Organ Donation Info Session Today — “The Washington Regional Transplant Community (WRTC) and an organ donor will join us to talk about organ donation and what we, as potential donors, need to know.” [Event Calendar]
Retired ACPD K9s Pass — “With great sadness, Arlington County Police announce the passing of retired K9 Charly and K9 Koda. Both K9s loyally served the Arlington community from 2007 to 2015. We kindly ask that you keep the K9s and their handlers in your thoughts.” [Twitter]
Police Help Find Lost Dog — “While on bike patrol [Friday], Detective Adams, Detective Olson and Detective Blow encountered a citizen who had lost her dog along Four Mile Run Trail. Shortly later, Detective Adams located Lucy further up and stayed with her until she could be reunited with her owner.” [Twitter]
DePoo Makes Giant Ship on Stage — “When [Arlington’s] Signature Theatre artistic director Eric Schaeffer commissioned the world premiere musical Blackbeard, he knew he wanted to push the boundaries of the Signature’s newly flexible space… Set entirely on the titular conqueror’s ship, every aspect of Paul Tate DePoo III’s set implies mystery, daring, and grandeur.” [Playbill]
(Updated at 4:25 p.m.) The National Park Service is ready to move ahead with plans to make Memorial Circle safer and easier to navigate.
NPS finalized a study last week, stating its plans did not negatively impact the surrounding environment or historical character of the area. The agency can now move forward on making the nexus of roadways safer for drivers, pedestrians, and bicyclists.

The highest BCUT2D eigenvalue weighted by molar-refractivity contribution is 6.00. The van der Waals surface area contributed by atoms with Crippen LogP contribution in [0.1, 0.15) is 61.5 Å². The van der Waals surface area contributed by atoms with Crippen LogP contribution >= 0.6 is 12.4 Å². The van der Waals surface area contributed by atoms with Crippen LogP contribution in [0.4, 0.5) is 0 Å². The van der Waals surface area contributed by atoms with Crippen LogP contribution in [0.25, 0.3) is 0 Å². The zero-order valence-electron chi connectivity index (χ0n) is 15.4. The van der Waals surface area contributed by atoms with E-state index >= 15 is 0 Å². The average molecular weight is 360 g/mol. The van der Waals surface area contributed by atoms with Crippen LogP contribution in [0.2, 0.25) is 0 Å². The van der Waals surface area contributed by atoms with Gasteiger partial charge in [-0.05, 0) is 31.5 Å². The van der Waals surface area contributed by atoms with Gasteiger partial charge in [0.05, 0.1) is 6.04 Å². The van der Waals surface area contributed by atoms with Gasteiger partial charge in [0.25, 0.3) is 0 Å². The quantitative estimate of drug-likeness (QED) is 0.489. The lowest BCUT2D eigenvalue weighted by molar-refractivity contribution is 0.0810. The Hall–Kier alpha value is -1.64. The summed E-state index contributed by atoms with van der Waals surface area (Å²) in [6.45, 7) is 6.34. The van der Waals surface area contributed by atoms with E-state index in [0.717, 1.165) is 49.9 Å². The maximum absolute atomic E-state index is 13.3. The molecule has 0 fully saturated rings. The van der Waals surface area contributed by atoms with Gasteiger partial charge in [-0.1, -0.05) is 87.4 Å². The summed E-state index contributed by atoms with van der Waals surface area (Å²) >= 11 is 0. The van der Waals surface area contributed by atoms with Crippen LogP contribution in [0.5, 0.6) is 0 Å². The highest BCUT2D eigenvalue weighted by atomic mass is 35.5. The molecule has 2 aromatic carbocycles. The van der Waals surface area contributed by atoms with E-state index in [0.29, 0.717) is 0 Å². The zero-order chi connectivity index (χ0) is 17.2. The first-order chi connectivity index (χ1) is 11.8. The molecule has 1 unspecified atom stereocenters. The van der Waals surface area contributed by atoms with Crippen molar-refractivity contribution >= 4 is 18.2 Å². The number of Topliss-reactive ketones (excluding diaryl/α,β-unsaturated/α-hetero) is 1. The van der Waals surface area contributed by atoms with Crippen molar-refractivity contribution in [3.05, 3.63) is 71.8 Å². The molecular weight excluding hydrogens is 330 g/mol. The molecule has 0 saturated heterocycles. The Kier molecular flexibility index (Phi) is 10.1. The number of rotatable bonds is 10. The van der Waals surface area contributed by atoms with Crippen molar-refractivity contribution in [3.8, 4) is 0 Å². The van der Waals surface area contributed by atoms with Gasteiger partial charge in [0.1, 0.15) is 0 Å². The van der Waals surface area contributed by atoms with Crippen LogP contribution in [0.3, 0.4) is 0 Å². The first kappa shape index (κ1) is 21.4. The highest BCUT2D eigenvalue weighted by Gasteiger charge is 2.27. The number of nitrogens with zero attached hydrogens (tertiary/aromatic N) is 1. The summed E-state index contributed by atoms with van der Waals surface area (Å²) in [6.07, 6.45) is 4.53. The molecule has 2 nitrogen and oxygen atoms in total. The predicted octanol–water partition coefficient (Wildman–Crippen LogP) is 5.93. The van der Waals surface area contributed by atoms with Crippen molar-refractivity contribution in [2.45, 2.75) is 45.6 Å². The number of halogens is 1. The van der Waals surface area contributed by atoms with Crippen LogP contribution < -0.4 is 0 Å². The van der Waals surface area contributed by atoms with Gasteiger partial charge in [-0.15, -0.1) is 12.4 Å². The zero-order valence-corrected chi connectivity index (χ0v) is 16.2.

“The National Park Service is very pleased this project has advanced to a stage where we’ll be able to implement these improvements as soon as funds are available,” a spokesman for the federal agency told ARLnow.
NPS chose the most aggressive of three proposed plans to modify Memorial Circle and the roads around it, S. Arlington Blvd and Washington Blvd.
The plan chosen, Alternative C, calls for changes like re-striping Memorial Circle down to one lane of traffic instead of two, thus reducing conflicts between drivers in the circle and approaching the circle.
The plan also includes a proposal to enlarge and shorten the text on signs in the circle, making them easier to read. Additionally, new yield signs would give vehicles inside the circle the right of way.
NPS also proposed adding walk signals for pedestrians and flashing beacons for drivers at six intersections where the study notes near-misses are common. Officials estimated 600 crashes occurred near Memorial Circle between 2005 and 2012.
The agency would also re-stripe S. Arlington Blvd down to two lanes before it approaches the crosswalk just north of the circle to make crossing safer for pedestrians.
To help reduce weaving between lanes and merging traffic north of the circle, NPS would:
- Re-stripe Washington Blvd, reducing it to one lane